Monday, October 29, 2007
Pick your choice (these are downloadable PDF’s):
Cantinflas, the Charles Chaplin of Mexico.
Werewolf, although a rather nerdy one
The Mexican Muralist Diego Rivera
Calaverita or sugar skull
Olmec head, Cabeza Olmeca, pre-Hispanic head sculpture
Wednesday, October 24, 2007
Luchadora wears the iconic Mexican mask of the modern hero. Yet, here she is, for the first time, taking her mask off in public.
Thursday, October 18, 2007
There I was happy to introduce my childhood reading: Revistas!
Some of my first literature was old revistas, magazines that my aunts and my parents bought; mostly Mexican comic books and graphic novel printed on brown paper. I had an aunt who sold them in her dark, little groceries store. The revistas were old and used, but she had a rack full of them, and every time we visited her, I spend most of my day reading the merchandise by the foot of a tree.
This year while I was in Mexico I found some of my favorites revistas back in the magazine racks of the street vendors in my hometown. I found, Revista Semanal, with dramatic stories of life, love, betrayal, and death.
Lagrimas y Risas, tears and laughs.
And my favorite of favorites, La Familia Burron, the Burron Familly, which chronicles the adventures of the Burron’s as they try to survive poverty and corruption in the slumps of Mexico City.
One of my favorite episodes was when the Burron mother, lacking food money, makes chilaquiles out of newspapers to feed the entire neighborhood. She was always a hero!
Monday, October 15, 2007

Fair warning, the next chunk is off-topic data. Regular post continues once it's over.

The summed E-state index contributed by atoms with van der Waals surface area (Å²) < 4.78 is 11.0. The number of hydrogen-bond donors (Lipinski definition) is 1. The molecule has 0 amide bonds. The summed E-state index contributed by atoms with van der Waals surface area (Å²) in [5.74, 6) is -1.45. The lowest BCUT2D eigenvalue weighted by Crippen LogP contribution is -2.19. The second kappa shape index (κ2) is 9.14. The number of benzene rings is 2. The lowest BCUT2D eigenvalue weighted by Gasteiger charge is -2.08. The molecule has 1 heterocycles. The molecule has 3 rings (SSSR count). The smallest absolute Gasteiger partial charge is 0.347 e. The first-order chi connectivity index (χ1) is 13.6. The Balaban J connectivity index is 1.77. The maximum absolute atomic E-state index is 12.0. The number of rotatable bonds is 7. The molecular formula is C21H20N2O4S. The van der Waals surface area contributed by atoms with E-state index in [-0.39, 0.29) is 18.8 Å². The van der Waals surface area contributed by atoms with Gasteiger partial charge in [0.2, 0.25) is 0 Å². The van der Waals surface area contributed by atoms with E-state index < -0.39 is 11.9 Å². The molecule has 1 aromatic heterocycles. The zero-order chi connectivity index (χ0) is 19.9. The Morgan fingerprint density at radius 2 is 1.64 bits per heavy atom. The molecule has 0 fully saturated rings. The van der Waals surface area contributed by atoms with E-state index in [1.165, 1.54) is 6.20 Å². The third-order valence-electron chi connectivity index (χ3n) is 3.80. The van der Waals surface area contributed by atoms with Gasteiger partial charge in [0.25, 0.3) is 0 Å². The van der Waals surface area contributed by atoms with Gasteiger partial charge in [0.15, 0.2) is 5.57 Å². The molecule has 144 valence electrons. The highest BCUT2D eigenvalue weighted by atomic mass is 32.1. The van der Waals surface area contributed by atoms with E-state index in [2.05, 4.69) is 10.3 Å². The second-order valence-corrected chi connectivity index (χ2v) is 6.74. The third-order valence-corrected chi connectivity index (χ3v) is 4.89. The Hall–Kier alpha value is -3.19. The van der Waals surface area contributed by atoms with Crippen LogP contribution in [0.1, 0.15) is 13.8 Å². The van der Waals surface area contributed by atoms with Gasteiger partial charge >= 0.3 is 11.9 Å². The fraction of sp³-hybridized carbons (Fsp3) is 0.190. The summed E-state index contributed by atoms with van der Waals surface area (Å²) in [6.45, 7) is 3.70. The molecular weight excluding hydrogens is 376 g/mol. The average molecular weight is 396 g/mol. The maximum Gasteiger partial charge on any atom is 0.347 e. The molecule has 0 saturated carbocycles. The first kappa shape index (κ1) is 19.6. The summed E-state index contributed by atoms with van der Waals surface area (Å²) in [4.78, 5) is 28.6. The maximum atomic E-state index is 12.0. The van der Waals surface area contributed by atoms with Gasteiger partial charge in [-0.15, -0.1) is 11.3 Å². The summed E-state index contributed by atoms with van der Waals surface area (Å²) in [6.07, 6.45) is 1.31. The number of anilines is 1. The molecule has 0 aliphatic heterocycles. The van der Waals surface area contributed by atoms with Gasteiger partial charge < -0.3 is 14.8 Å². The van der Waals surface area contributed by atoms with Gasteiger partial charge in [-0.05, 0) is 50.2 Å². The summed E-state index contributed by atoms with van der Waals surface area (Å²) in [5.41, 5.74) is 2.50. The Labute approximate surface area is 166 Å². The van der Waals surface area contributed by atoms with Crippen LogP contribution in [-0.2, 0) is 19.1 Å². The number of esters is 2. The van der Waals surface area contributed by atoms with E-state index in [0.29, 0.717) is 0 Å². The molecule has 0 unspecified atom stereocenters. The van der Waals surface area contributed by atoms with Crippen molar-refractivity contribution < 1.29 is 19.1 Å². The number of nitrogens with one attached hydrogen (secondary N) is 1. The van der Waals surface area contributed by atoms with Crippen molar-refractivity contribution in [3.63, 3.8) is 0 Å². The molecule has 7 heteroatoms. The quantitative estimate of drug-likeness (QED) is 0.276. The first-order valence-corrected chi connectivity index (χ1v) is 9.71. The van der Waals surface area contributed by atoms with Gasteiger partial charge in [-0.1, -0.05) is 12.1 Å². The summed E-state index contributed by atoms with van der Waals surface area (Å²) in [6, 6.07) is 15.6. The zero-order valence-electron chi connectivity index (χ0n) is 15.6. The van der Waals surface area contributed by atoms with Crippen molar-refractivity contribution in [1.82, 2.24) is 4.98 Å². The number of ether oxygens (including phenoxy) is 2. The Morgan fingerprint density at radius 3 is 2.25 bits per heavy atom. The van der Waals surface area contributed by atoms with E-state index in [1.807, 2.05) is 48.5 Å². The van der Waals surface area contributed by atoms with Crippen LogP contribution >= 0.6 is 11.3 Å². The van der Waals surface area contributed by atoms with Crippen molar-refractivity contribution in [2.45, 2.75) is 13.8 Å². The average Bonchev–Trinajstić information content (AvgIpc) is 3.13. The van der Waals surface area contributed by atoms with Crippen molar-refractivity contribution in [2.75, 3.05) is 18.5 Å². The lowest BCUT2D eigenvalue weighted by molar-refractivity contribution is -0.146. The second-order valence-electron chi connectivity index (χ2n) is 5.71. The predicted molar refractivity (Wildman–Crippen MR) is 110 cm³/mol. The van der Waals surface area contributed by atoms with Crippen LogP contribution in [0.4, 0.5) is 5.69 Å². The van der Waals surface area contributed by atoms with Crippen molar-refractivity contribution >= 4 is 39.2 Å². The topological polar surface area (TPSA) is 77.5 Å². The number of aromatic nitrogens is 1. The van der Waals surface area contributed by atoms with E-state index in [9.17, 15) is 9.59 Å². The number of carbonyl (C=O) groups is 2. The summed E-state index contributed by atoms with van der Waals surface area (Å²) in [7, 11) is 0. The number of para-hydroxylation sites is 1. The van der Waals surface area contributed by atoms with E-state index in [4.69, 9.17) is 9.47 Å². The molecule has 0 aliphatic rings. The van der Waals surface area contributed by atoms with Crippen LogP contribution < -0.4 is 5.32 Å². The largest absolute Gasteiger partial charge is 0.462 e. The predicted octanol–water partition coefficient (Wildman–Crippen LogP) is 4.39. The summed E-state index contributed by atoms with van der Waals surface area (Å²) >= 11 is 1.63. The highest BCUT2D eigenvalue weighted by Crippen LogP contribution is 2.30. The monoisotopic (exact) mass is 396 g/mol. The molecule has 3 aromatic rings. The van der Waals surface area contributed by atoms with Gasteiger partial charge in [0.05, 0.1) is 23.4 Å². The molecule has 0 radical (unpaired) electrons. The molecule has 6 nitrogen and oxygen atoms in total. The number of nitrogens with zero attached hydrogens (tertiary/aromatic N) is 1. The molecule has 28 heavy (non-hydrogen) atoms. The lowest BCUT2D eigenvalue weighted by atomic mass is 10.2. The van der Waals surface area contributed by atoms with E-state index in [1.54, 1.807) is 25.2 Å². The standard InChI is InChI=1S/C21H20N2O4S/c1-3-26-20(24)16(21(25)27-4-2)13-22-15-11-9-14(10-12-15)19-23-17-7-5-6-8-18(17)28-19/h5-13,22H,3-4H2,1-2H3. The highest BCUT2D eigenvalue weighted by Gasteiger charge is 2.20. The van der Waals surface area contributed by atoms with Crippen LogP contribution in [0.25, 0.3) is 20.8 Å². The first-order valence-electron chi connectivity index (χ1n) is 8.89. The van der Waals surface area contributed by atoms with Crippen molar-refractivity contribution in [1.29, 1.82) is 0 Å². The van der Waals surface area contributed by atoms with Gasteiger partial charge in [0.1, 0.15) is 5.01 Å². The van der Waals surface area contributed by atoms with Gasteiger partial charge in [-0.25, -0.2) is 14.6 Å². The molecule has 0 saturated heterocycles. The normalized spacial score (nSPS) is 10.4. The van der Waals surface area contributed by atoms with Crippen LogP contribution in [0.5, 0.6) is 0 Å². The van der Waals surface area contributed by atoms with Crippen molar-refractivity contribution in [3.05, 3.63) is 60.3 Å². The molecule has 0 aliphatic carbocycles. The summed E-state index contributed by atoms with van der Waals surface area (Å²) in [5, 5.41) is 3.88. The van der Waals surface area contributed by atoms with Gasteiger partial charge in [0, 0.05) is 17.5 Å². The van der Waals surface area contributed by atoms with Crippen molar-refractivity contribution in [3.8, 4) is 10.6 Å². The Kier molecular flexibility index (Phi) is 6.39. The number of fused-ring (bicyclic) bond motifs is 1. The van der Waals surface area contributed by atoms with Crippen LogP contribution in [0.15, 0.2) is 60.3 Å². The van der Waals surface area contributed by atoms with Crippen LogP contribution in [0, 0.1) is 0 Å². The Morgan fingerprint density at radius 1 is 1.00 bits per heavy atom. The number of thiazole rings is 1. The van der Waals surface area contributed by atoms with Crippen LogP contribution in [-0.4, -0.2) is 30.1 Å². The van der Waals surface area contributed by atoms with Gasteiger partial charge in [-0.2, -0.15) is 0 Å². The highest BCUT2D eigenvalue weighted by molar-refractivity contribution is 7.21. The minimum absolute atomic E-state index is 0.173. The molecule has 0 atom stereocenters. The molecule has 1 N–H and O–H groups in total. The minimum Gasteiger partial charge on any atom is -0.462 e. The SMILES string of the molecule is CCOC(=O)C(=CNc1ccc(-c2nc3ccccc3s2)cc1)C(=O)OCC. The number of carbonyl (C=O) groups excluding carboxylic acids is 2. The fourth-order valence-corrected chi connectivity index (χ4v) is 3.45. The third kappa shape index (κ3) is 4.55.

I ate an ice cream sundae.
At one of the schools I visited they had a surprise for me: A beautiful girl in sixth grade told me I am her cousin. Her Mother is Morales, daughter of a Morales, who was related to a Morales, who died a while ago and couldn’t testify for our family relation anymore, but was my relative. I believe her!
I met Aliki. Sublime.
Things I heard in Visalia and Fresno:
“I like your teeth. I mean, the ones that are still there.” Aliki to a tooth gaped child.
“I imagine things” Karen Cushman.
Things I brought home from Visalia and Fresno:
A drawing from a boy who can’t stop drawing.
A poem from a girl.
My portrait by another girl at the library.
A handmade afghan from Kate.
A branch of cotton that George P. picked up from the fields.
One thing a teacher told one of her students really wanted to ask, but didn’t get a chance to:
“What would you like to be if you weren’t an author and illustrator?”
Here is my short answer:
A filmmaker. A Leon tamer. A landscaper. A dressmaker. A street clown. A scuba diver. A trapeze artist. A guitar player. A psychic. A dancer. A doll maker. A puppeteer. A singer. A poet.
And so, here is the poem I brought home
And a photo with Aliky taken by Kate Nelson.